Hi there, this is Tim Cannon from Grindhouse. I just wanted to weigh in on this issue, and I didn’t want to kind of flood—write a giant dissertation. So either way, I think when it comes to gene editing and these sort of technologies, and that the barrier for entry kind of falling out— I think that this is a very good thing. I think that it depends on the context that we’re trying to implement it. I think that when it comes to medical therapies and stuff, there are plenty of regulations there and I think that those are all perfectly fine. And the rigorous processes that medicine has to go through to be declared safe I think are absolutely fine.
That said, I think when you start using this technology for enhancement, that’s when you start to get into the domain of biohacking and kind of human augmentation. Well, I believe that this is a very fertile ground for people to explore, and I think that this involves willing participants who are trying to find out more about the world around them and trying to enhance the human experience. And I think we need to allow that innovation to take place.
Now, that doesn’t mean I’m opposed to regulation; I’m not saying just let it happen. Some people in Grindhouse are very much against regulation. I’m not exactly against reasonable regulation. However, it needs to be understood that biohacking and human augmentation and going above and beyond are different academic disciplines, with some overlapping concepts and some overlapping toolsets. However they’re not the same thing. And therefore we need to forge an ethical code of conduct so that we can begin to talk about regulation. And we need to come to a consensus on what the ethical code of conduct is in terms of beginning to research these ideas and how that research is implemented, and how we can use the benefits of that research in medicine, for example. Because you have willing participants trying to learn more about the experience, but that data can then be applied to medicine.
So I think the hardest thing to to tackle is that we need to come to consensus on the ethical code of conduct for the research into human augmentation, and from there we could talk about how to make reasonable legislation that doesn’t discourage innovation and doesn’t set the bar too high—or barrier for entry—for innovation in this sort of thing. I understand why that barrier exists for medicine, but this is not medicine. The things that I do are not medicine. The things that people that are experimenting with genetic technologies, is not necessarily medicine.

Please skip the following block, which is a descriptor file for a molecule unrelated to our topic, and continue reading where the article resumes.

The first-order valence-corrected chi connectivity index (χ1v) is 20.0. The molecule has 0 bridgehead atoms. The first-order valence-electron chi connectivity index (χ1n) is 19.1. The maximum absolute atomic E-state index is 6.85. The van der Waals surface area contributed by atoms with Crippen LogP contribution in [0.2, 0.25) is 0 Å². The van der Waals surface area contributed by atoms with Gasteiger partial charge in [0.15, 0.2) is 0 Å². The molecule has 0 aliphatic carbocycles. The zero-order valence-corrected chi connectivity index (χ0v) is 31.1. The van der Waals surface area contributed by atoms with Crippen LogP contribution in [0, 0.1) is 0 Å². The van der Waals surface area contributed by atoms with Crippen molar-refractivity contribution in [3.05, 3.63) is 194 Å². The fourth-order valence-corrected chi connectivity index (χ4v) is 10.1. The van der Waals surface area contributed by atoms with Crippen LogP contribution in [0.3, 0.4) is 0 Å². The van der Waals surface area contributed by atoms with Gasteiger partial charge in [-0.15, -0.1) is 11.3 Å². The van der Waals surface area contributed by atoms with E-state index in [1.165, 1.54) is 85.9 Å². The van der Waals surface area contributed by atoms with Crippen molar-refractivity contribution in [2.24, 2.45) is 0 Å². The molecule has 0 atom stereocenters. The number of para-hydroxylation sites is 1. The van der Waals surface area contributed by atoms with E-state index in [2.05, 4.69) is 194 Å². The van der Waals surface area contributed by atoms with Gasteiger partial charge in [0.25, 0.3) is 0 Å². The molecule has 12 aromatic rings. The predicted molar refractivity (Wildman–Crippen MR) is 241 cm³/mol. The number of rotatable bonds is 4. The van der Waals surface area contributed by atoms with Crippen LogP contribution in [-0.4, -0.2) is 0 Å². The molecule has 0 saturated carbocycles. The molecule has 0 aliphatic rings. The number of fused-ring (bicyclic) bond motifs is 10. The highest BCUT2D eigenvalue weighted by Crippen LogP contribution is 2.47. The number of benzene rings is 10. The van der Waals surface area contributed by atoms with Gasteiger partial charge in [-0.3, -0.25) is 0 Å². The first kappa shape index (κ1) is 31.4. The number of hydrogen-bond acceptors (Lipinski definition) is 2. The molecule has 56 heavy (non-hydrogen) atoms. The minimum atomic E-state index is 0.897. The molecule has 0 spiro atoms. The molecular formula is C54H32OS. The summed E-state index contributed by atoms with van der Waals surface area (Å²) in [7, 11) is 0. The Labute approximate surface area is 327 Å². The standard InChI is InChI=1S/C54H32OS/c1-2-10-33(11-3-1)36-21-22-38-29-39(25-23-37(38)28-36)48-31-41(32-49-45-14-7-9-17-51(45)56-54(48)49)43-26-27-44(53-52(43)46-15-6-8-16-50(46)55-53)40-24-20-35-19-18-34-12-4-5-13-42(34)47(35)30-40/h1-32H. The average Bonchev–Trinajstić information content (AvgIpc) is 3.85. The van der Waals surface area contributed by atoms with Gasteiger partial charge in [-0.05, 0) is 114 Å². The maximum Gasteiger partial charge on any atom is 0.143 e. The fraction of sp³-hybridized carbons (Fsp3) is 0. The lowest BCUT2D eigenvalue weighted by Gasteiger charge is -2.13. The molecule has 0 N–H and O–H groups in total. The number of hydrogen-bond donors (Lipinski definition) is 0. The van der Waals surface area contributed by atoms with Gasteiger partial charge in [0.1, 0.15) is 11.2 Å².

So we need to kind of come to terms with that and kind of separate this research into its own academic discipline, and begin to come up with a consensus for a code of conduct before we can talk about any of the ways to legislate it. Because if you ban it, it will just happen in back alleys and other countries, and that’s not what we want. That’s not working for the drug war, it won’t work for this. But we also don’t want to govern it under medicine, because that’s too restrictive and it applies ethics that aren’t necessary, because you’re not preying on sick or ill people, and you’re not talking about restorative—quality of life issues don’t really factor in. If I was worried about my quality of life, I wouldn’t sew circuits into my skin. People that are making these sorts of tests are not necessarily— That’s not their highest priority. Obviously I want a good quality of life, but quality of life is a much larger concern in medicine than it is in say biohacking and human augmentation. So that’s just my two cents.